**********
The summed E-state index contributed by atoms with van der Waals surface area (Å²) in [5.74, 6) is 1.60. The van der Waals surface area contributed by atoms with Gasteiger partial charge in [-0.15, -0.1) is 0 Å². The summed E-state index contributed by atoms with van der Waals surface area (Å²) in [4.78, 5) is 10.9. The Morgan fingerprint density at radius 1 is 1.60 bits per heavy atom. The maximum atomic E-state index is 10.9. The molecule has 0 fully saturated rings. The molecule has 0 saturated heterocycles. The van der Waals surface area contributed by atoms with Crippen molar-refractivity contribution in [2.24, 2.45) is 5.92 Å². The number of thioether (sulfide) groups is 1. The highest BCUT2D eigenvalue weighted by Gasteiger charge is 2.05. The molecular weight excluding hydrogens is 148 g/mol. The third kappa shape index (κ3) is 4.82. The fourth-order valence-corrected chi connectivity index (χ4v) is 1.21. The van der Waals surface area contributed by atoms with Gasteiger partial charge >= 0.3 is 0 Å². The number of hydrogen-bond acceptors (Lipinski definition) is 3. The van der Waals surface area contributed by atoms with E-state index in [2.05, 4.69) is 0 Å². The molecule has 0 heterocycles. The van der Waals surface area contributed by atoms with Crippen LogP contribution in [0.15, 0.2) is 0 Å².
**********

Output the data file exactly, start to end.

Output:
The summed E-state index contributed by atoms with van der Waals surface area (Å²) in [5.74, 6) is 1.60. The van der Waals surface area contributed by atoms with Gasteiger partial charge in [-0.15, -0.1) is 0 Å². The summed E-state index contributed by atoms with van der Waals surface area (Å²) in [4.78, 5) is 10.9. The Morgan fingerprint density at radius 1 is 1.60 bits per heavy atom. The maximum atomic E-state index is 10.9. The molecule has 0 fully saturated rings. The molecule has 0 saturated heterocycles. The van der Waals surface area contributed by atoms with Crippen molar-refractivity contribution in [2.24, 2.45) is 5.92 Å². The number of thioether (sulfide) groups is 1. The highest BCUT2D eigenvalue weighted by Gasteiger charge is 2.05. The molecular weight excluding hydrogens is 148 g/mol. The third kappa shape index (κ3) is 4.82. The fourth-order valence-corrected chi connectivity index (χ4v) is 1.21. The van der Waals surface area contributed by atoms with Gasteiger partial charge >= 0.3 is 0 Å². The number of hydrogen-bond acceptors (Lipinski definition) is 3. The van der Waals surface area contributed by atoms with E-state index in [2.05, 4.69) is 0 Å². The molecule has 0 heterocycles. The van der Waals surface area contributed by atoms with Crippen LogP contribution in [0.15, 0.2) is 0 Å².